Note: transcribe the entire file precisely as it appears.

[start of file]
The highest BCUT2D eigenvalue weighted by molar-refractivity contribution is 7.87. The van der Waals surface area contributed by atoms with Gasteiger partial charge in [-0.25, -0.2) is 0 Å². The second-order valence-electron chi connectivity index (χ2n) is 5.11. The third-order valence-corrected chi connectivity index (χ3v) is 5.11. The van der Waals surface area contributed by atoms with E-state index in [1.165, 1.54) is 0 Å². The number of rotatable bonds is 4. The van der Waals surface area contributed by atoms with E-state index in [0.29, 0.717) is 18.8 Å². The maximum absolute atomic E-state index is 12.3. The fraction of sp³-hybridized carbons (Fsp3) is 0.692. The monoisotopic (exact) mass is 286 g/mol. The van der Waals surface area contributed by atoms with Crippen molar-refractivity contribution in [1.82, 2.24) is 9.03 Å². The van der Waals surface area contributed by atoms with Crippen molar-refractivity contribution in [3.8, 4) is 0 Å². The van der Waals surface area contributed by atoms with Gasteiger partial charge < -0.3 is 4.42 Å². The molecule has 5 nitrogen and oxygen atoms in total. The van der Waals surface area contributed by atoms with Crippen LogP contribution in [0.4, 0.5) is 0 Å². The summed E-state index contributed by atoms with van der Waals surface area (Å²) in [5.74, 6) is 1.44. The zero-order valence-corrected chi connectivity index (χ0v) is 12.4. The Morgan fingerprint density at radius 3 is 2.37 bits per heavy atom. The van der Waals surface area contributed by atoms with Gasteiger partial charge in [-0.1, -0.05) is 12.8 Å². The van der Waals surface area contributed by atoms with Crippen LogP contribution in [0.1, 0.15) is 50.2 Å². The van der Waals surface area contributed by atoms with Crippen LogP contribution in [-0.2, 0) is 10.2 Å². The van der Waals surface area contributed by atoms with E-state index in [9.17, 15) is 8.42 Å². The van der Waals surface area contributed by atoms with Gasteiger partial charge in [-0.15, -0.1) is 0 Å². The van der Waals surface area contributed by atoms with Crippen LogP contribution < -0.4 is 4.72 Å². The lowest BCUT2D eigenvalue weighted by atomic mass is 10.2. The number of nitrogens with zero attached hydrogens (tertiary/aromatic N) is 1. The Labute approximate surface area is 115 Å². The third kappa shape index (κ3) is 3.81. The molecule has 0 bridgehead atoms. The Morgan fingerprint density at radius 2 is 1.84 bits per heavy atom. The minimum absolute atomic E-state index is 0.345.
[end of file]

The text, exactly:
The highest BCUT2D eigenvalue weighted by molar-refractivity contribution is 7.87. The van der Waals surface area contributed by atoms with Gasteiger partial charge in [-0.25, -0.2) is 0 Å². The second-order valence-electron chi connectivity index (χ2n) is 5.11. The third-order valence-corrected chi connectivity index (χ3v) is 5.11. The van der Waals surface area contributed by atoms with E-state index in [1.165, 1.54) is 0 Å². The number of rotatable bonds is 4. The van der Waals surface area contributed by atoms with E-state index in [0.29, 0.717) is 18.8 Å². The maximum absolute atomic E-state index is 12.3. The fraction of sp³-hybridized carbons (Fsp3) is 0.692. The monoisotopic (exact) mass is 286 g/mol. The van der Waals surface area contributed by atoms with Crippen molar-refractivity contribution in [1.82, 2.24) is 9.03 Å². The van der Waals surface area contributed by atoms with Crippen molar-refractivity contribution in [3.8, 4) is 0 Å². The van der Waals surface area contributed by atoms with Gasteiger partial charge < -0.3 is 4.42 Å². The molecule has 5 nitrogen and oxygen atoms in total. The van der Waals surface area contributed by atoms with Crippen LogP contribution in [0.4, 0.5) is 0 Å². The summed E-state index contributed by atoms with van der Waals surface area (Å²) in [5.74, 6) is 1.44. The zero-order valence-corrected chi connectivity index (χ0v) is 12.4. The Morgan fingerprint density at radius 3 is 2.37 bits per heavy atom. The van der Waals surface area contributed by atoms with Gasteiger partial charge in [-0.1, -0.05) is 12.8 Å². The van der Waals surface area contributed by atoms with Crippen LogP contribution in [0.1, 0.15) is 50.2 Å². The van der Waals surface area contributed by atoms with Crippen LogP contribution in [-0.2, 0) is 10.2 Å². The van der Waals surface area contributed by atoms with E-state index in [9.17, 15) is 8.42 Å². The van der Waals surface area contributed by atoms with Gasteiger partial charge in [-0.15, -0.1) is 0 Å². The van der Waals surface area contributed by atoms with Crippen LogP contribution < -0.4 is 4.72 Å². The lowest BCUT2D eigenvalue weighted by atomic mass is 10.2. The number of nitrogens with zero attached hydrogens (tertiary/aromatic N) is 1. The Labute approximate surface area is 115 Å². The third kappa shape index (κ3) is 3.81. The molecule has 0 bridgehead atoms. The Morgan fingerprint density at radius 2 is 1.84 bits per heavy atom. The minimum absolute atomic E-state index is 0.345.